• Add remaining counties
          • Data feeds (as approved by governance)
          • Establish repositories
      • Q&A
        • One slide you showed different types of yellows? Could this result to the characters?
          • In the laboratory they can select and write what they want or choose yellow.
        • Was that the raw dictionary?
          • This was text for display which is not normalized.
        • There are no value sets?
          • Yes, but they did not come with a code for mapping.
          • A solution would be to create a value set for the answers you want then a thesaurus to map to the concept.
        • How much of the data goes back upstream? How much teaching do you do backwards?
          • Yes we do, I let cardiologists know about divergences in their systems and had them look up examples to share with programmers to fix issues.
          • This is good to do but it’s a huge job because there are many different organizations doing different things. There is opportunity to do this but this would involve the senders and require work. Just getting to the point that this is a good thing, then say where do we go from here and move forward.
          • An illustration of this is a service, because this would help motivate others.
        • Where is the value to the individuals? It’s not the group using the data putting in the data – so we need to standardize and normalize up front.
          • We have 75 institutions and obtaining consensus requires a lot of sophistication.
        • Will you be doing mapping into LOINC?
          • In general, a typical laboratory catalog will include 1000-3000 test codes.
        • How many laboratories are we talking about? Are you also asking them to use structured vs. non-structured codes?
          • Yes, they can add a concept to the test catalog and they don’t think about the downstream affect. The test catalog can vary. Sometimes you will see the same test at an organization but another site can have another code. A lot of our thinking is around the dictionaries and we tend to map as we go.
        • One of the challenges state wide in Minnesota, is to encourage them to adopt SNOMED or not? At what point do you realize it’s feasible vs. the early mapping model which is important. CDC is trying to move to the adoption for reportable conditions at the local level.
          • This could be done in parallel with mapping at the local site. We have to balance the incentives. This is an open question regarding the scalability of this. This is an interesting question and this aligns with the right incentives. To your first question, I know there are 80,000 local codes in the labs that are mapped to 8,000 LOINC codes.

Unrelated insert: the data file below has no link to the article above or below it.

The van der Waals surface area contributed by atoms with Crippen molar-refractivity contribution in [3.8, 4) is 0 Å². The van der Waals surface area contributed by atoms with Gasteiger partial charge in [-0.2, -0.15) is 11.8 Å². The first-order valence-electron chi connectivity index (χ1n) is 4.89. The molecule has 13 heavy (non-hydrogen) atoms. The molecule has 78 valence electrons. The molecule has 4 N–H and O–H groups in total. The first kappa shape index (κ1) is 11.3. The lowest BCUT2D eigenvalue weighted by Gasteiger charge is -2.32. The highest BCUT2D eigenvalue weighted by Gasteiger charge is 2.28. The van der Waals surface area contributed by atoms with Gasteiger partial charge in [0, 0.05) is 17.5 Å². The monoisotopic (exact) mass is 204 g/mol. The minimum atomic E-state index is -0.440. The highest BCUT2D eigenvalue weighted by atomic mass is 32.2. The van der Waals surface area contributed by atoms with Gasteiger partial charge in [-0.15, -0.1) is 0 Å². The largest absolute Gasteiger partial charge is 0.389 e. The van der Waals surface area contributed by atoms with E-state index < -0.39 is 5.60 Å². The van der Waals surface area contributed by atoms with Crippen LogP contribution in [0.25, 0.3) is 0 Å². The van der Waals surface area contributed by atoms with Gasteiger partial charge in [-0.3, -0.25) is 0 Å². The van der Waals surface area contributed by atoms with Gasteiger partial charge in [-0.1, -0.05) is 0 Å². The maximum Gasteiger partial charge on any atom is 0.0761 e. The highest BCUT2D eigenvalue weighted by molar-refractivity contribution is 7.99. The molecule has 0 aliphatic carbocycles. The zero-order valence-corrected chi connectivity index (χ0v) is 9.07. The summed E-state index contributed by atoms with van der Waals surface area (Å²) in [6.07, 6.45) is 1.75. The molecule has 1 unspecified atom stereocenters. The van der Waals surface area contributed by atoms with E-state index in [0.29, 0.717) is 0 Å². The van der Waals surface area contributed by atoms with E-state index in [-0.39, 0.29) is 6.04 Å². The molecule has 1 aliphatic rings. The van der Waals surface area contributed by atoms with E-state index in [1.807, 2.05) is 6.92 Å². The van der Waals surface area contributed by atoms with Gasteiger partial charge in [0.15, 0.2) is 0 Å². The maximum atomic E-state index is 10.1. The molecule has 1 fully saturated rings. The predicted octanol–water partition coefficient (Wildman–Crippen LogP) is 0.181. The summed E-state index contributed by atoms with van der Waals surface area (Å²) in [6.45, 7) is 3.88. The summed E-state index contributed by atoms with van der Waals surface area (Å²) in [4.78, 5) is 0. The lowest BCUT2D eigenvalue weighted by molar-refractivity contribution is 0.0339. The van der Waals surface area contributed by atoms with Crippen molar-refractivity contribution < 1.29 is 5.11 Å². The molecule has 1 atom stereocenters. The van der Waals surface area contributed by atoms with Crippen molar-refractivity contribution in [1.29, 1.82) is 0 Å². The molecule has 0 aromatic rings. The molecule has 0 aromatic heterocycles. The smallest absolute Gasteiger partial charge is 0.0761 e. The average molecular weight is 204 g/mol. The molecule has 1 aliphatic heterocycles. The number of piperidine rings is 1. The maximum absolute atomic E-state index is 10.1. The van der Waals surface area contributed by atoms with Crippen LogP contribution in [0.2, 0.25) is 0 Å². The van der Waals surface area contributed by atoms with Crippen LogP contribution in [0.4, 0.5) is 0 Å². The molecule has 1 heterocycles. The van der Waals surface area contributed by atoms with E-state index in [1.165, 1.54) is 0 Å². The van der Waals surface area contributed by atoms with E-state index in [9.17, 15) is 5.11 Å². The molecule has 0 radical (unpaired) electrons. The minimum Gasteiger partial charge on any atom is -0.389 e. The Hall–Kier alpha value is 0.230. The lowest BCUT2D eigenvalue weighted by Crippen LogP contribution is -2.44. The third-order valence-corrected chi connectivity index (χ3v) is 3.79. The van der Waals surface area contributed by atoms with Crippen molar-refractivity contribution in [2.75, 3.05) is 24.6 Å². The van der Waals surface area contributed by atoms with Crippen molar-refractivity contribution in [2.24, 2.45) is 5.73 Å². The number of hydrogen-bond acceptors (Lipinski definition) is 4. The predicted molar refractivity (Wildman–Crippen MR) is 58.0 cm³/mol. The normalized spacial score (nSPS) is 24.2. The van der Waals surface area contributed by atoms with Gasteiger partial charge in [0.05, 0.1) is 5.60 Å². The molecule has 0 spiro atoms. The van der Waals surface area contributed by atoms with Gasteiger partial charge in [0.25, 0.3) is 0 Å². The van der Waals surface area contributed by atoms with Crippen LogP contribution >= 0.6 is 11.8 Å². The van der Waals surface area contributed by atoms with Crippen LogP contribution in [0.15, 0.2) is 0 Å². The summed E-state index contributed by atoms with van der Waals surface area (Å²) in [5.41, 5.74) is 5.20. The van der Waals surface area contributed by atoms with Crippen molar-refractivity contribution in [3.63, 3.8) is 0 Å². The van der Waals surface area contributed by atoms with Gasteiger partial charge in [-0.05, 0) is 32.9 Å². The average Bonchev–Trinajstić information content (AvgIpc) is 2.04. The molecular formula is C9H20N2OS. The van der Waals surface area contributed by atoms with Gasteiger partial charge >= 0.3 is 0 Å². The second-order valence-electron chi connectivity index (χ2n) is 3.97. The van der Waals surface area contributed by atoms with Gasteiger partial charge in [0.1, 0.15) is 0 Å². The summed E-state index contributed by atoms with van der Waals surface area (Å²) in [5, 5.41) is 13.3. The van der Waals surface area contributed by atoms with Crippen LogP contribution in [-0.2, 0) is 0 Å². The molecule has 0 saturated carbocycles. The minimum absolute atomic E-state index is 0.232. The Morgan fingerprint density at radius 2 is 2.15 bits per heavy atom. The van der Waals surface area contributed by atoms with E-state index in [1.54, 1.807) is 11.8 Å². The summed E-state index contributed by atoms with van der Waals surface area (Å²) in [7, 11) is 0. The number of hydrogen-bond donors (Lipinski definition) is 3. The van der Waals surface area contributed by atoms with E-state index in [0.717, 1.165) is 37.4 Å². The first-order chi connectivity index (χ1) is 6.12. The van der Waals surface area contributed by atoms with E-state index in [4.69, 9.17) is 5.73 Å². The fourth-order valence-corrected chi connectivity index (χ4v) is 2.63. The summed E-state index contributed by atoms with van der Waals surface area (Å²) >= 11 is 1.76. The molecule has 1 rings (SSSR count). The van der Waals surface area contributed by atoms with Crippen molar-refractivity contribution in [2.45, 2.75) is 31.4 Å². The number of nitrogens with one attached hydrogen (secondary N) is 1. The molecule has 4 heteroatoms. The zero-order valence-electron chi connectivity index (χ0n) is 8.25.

cTakes Coding Sprint

  • 300PM-500PM, Innovation Lab, Rm 415
  • Meeting Notes:
  • Many folks installed cTAKES 2.5. One issue was that using UMLS requires a user ID due to licensing. Users will need to get their own license once back at the office.

Data Normalization Deep-Dive

  • 300PM-500PM, Classroom, Rm 417
Part I (30min): Mapping EHR Data to SHARPn Use Cases Tom Oniki, Ph.D.; Hongfang Liu, Ph.D.; Susan Rea Welch, Ph.D.
Part II (15min) Standards Utilized for Source Materials Calvin Beebe
Part III (15 min): Terminology Services Harold Solbrig
Part IV (15min): Persistence DB Structure Kyle Marchant
Part V (30min): An End-To-End Evaluation Framework Peter Haug, M.D.
(15min): Facilitated Discussion on Future Build
  • Meeting Notes: this was a technical deep-dive session.

Day's Report Out

  • Standards:
    • Too many standards to choose when implementing HL7 standards
    • Versioning of standards is crucial
      • Do not assume the mapping will be trivial if the EMR data has already adopted the same standard as SHARPN value sets
  • Modeling:
    • The root of all modeling questions-Precoordination vs. postcoordination and what to store in the model instance vs. leave in the terminology
    • “One model fits all” won’t work
      • Clinical Trials (e.g., CDISC CSHARE) vs Secondary Use (e.g., SHARPn)
      • Proprietary EMR (e.g., GE Qualibria) and Open Secondary Use (e.g., SHARPn)
      • value set differences
    • Code re-use across the Clinical CEM Channels proved very useful
  • Normallization Pipeline:
    • The design of the pipeline needs to be flexible enough to accommodate all kinds of changes – (agile)
    • Different requirements for different use cases - All normalization tasks but the necessary fields can be different for different use cases
    • Relational structure for the Demographics data worked well
    • XML samples proved very valuable for validation against the XSD's and for providing an initial set of test messages to Channels.
    • Mirth support for XML, HL7, etc proved very useful for traversal of structures in code and for field validations.
  • NLP
    • Good discussion, very technical.